Davis Mills

Davis Mills

Our Investing Thesis

The hobby is huge. There is a ton of temptation and FOMO. It's easy to become undisciplined and sloppy in pursuit of making money investing in sports cards.

Our sports card investing thesis is three fold.

1. Don't Chase. The way to make money investing in Sports Cards is NOT to chase the hot players or cards, but to have the ability to identify the NEXT hottest player BEFORE their card prices take off.

2. Stay In The Game. Since each player has a countless amount of cards, it's necessary to stay disciplined in identifying and purchasing cards that will have the ability to rise in value. Go Low / Mid Risk as much as possible. Everyone wants the big names. If the price is already high, then the upside is already baked in. Buy the dip on either the card, the player or both. Have reasonable expectations. Not every card will yield a profit, but overall, if you stay in the game, you should make 20% over the long haul.

3. Be Set Up To Sell. The most overlooked part of profiting in sports card investing is actually being set up to sell your cards. This includes acquiring cards that are frequently transacted, so as to instill confidence in your future buyer by being able to show consistent sales comps. We're not saying not to acquire short prints and variations, but if you're looking to make an ROI quickly, these aren't always the best cards.

There are two windows. The long term window and the flippable window. The long term window is when you believe a player has a season or more of relevant potential "moments" ahead. The flippable window is when a player actually never has to perform well on the field or court, but only has to generate enough "hype" to see an increase in card value.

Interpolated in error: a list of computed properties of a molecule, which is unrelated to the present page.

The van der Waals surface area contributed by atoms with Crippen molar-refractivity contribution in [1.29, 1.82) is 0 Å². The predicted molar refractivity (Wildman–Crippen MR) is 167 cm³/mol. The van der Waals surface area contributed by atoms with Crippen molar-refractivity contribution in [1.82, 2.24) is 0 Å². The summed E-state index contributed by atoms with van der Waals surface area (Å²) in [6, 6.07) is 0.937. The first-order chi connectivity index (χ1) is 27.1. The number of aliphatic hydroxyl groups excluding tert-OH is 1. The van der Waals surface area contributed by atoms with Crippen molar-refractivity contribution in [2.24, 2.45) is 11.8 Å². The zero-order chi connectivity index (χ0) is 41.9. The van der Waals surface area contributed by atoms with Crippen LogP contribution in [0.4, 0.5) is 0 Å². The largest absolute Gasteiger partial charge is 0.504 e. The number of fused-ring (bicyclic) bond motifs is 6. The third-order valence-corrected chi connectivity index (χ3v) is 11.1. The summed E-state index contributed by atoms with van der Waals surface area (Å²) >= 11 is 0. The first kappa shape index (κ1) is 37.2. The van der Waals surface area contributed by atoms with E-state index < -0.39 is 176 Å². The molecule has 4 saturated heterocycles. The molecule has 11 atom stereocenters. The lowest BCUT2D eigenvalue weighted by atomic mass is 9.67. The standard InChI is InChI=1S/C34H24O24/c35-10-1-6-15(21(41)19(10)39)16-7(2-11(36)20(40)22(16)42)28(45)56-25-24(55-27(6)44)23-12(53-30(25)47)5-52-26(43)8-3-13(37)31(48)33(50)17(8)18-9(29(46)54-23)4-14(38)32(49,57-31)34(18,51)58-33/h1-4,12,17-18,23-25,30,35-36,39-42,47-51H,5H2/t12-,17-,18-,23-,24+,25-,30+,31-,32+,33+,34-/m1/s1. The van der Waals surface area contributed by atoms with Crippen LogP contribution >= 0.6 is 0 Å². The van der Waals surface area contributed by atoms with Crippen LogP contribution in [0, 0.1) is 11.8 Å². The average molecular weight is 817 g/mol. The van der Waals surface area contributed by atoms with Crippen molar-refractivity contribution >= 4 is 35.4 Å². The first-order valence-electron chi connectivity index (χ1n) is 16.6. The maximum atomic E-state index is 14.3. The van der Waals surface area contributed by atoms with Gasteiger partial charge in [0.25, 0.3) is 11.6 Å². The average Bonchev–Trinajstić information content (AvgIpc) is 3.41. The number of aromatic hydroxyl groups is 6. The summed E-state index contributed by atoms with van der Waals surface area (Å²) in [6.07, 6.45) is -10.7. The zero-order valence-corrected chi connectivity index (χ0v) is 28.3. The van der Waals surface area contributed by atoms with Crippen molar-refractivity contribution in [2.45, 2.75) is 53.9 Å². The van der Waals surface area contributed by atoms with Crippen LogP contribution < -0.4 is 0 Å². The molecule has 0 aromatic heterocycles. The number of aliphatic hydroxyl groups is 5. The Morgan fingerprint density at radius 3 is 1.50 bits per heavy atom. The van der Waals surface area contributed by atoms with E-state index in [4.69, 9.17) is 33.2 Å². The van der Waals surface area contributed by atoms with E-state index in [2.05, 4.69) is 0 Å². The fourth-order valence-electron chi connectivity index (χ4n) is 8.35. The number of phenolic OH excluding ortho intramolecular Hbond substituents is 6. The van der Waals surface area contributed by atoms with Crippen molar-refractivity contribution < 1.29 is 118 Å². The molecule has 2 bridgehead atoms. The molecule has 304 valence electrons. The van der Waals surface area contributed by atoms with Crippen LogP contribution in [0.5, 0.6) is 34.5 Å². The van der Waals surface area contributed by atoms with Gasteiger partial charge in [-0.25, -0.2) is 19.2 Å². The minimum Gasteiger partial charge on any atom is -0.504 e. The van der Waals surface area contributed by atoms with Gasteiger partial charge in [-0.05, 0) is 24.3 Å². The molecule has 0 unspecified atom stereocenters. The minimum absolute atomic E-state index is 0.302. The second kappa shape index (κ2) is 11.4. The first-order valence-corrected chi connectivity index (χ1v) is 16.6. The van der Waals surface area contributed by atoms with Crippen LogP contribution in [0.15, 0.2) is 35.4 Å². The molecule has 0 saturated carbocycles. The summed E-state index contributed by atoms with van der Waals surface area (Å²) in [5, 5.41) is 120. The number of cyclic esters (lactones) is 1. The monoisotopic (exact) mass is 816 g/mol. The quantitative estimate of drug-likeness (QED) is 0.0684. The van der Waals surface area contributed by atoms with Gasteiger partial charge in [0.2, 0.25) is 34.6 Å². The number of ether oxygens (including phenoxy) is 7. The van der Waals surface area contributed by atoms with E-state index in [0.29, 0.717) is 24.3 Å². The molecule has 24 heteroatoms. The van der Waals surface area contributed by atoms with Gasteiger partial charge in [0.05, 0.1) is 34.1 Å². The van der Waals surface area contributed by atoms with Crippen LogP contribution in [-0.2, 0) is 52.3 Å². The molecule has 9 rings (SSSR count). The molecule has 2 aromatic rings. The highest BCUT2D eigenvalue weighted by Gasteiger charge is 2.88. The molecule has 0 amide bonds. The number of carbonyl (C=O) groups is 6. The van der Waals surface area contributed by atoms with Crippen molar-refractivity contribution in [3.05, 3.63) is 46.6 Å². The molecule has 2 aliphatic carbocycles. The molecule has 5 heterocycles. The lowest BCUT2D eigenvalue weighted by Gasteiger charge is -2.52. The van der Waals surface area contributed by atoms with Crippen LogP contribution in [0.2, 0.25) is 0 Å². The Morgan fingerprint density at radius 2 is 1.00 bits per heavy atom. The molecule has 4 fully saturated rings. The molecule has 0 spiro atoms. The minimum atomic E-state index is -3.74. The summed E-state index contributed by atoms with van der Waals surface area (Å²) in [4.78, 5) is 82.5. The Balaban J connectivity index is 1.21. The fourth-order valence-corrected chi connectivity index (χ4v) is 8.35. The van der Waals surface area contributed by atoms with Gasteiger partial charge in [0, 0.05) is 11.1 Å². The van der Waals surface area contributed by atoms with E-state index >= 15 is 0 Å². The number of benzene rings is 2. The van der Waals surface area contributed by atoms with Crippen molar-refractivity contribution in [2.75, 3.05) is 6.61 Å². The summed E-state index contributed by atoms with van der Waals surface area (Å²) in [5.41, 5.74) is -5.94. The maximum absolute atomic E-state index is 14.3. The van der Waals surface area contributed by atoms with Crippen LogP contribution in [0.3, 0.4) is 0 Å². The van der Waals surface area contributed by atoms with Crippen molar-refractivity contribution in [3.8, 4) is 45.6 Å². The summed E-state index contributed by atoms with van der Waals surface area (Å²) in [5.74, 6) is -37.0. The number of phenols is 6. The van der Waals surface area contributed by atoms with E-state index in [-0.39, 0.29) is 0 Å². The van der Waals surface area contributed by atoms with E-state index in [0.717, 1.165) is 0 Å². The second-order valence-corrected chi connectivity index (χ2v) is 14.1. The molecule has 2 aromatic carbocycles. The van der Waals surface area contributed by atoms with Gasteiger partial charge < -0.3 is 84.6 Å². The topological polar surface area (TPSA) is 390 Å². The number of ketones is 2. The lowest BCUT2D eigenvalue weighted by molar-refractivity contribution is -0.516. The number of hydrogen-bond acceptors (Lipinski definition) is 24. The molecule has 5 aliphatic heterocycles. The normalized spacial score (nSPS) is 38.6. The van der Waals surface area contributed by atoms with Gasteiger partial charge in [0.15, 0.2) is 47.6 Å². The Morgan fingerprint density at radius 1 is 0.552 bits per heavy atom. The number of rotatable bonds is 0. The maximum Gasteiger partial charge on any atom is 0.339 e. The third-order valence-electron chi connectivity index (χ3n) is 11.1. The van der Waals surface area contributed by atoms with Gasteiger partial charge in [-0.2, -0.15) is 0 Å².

We know that our background of professional sports front office work and player scouting, high stakes fantasy sports expertise, digital content creation and sales will make our Sports Card Investment Report a critical piece in your pursuit of positive ROI on your Sports Card Investments.

Davis Mills

The Reward

Davis Mills attended high school at Greater Christian School in Norcross. Georgia. As a junior, Mills passed for a country high 2,821 passing yards along with 25 touchdowns. He finished his Senior season with a 139.9 passer rating and was a five-star high school recruit. He ended up committing to Stanford. After redshirting his freshman season, Davis Mills only played in one game and was the backup in 2018. He entered the 2019 season as the backup again but was forced into action and played eight games throwing for 1,960 yards and 11 TDs. He then became the team’s starting quarterback for his redshirt junior season. Due to COVID restrictions, Mills played in only five games in 2020. Mills stats at the time were below average as he amassed a 77.4 College QBR. When forced with a decision to come back for his senior season or declare for the NFL draft, Mills decided to declare due to the uncertainty of how COVID would impact the upcoming season.